Venezuela’s Chavez breaks silence with lengthy phone call


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REPORTING FROM CARACAS, VENEZUELA, AND BOGOTA, COLOMBIA -- After 10 days out of sight and with rumors swirling that he had died while undergoing cancer treatment in Cuba, Venezuelan President Hugo Chavez made a half-hour telephone call to a state-run television station, claiming reports of his demise were part of a “dirty war.”

“These are desperate rumors,” Chavez said. “I’m coming out fine from all the exams.”

Chavez announced in February that he had a recurrence of the cancer diagnosed last June, which he had previously declared to be in remission. He said Monday that his treatments were going well, and that he would return to Venezuela this weekend, possibly as early as Thursday.


The 57-year-old leader has undergone four rounds of chemotherapy and three surgeries to treat tumors in his pelvic area. He has never said precisely what kind of cancer he has, nor its exact location.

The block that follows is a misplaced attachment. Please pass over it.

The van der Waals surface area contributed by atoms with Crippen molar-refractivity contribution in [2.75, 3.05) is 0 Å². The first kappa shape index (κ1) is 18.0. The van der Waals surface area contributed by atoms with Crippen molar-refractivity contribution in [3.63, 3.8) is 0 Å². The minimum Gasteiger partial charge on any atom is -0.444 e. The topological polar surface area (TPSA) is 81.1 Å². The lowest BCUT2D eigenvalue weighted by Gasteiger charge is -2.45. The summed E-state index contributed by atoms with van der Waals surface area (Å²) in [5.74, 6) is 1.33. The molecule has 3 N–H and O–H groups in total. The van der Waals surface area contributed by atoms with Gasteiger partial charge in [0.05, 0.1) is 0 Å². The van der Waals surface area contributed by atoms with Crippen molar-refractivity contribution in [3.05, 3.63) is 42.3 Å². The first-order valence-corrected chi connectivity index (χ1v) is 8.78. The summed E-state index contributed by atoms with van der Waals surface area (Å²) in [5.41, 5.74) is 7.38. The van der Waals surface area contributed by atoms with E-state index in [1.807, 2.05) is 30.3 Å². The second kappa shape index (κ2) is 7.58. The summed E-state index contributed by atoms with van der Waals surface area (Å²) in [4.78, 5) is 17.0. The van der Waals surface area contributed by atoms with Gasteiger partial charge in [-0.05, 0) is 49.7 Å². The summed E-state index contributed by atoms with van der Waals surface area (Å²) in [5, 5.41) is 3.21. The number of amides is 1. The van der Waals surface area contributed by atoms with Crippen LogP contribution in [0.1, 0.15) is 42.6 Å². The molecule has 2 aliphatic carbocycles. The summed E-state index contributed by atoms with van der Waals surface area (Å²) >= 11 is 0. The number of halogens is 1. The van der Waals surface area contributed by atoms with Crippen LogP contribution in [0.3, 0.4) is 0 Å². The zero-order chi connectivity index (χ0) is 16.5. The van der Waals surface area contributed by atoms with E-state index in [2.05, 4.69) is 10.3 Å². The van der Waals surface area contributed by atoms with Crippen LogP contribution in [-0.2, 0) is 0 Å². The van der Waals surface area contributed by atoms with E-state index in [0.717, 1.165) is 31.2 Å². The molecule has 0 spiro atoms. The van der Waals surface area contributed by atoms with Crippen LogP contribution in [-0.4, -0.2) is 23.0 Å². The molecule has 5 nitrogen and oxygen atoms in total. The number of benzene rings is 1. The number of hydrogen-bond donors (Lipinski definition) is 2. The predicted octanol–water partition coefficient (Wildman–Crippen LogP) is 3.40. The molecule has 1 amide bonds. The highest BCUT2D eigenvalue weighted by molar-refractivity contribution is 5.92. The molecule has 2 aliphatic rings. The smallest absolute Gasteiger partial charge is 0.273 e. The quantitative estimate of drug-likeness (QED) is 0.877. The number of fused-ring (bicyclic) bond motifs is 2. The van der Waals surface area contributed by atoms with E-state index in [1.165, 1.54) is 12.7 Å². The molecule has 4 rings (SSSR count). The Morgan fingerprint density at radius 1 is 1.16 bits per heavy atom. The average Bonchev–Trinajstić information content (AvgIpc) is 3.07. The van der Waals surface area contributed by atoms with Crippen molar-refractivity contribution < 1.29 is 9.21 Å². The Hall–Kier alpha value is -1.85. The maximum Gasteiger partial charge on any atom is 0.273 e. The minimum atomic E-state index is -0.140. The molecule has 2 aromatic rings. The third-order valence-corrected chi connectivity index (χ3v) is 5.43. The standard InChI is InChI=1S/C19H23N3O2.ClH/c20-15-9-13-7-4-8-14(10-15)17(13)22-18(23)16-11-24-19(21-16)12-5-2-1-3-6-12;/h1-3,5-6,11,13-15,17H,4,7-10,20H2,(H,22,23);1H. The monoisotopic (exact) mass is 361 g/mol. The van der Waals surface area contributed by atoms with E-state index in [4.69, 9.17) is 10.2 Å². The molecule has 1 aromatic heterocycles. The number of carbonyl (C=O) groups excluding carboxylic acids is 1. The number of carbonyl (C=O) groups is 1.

Chavez also dismissed the electoral prospects of Henrique Capriles, the opposition candidate he will face in October. He said even polls conducted by canvassers not associated with the government are giving him a 20-point lead over Capriles.

He referred to Capriles as “majunche,” a term meaning someone of poor quality and no consequence. Capriles in recent days has accused Chavez of governing by Twitter, a reference to Chavez’s medical absences and the social medium the president uses frequently.

Chavez also took the opportunity to comment on the flight this month of a former judge, Eladio Aponte, to Costa Rica and then on to the United States in a U.S. government airplane. Aponte gave an interview to a U.S. Spanish-language television station saying that Chavez government officials had personally pressured him to release or go easy on suspected drug traffickers.

“This person is a delinquent,” Chavez said, denying Aponte’s charges that he had personally called the judge by adding that “eagles don’t hunt flies.”

The Venezuelan government had accused Aponte of complicity with suspected drug trafficker Walid Makled. Venezuelan Foreign Minister Nicolas Maduro said Aponte had “sold his soul” to the U.S. Drug Enforcement Administration.



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--Special correspondents Mery Mogollon in Caracas and Chris Kraul in Bogota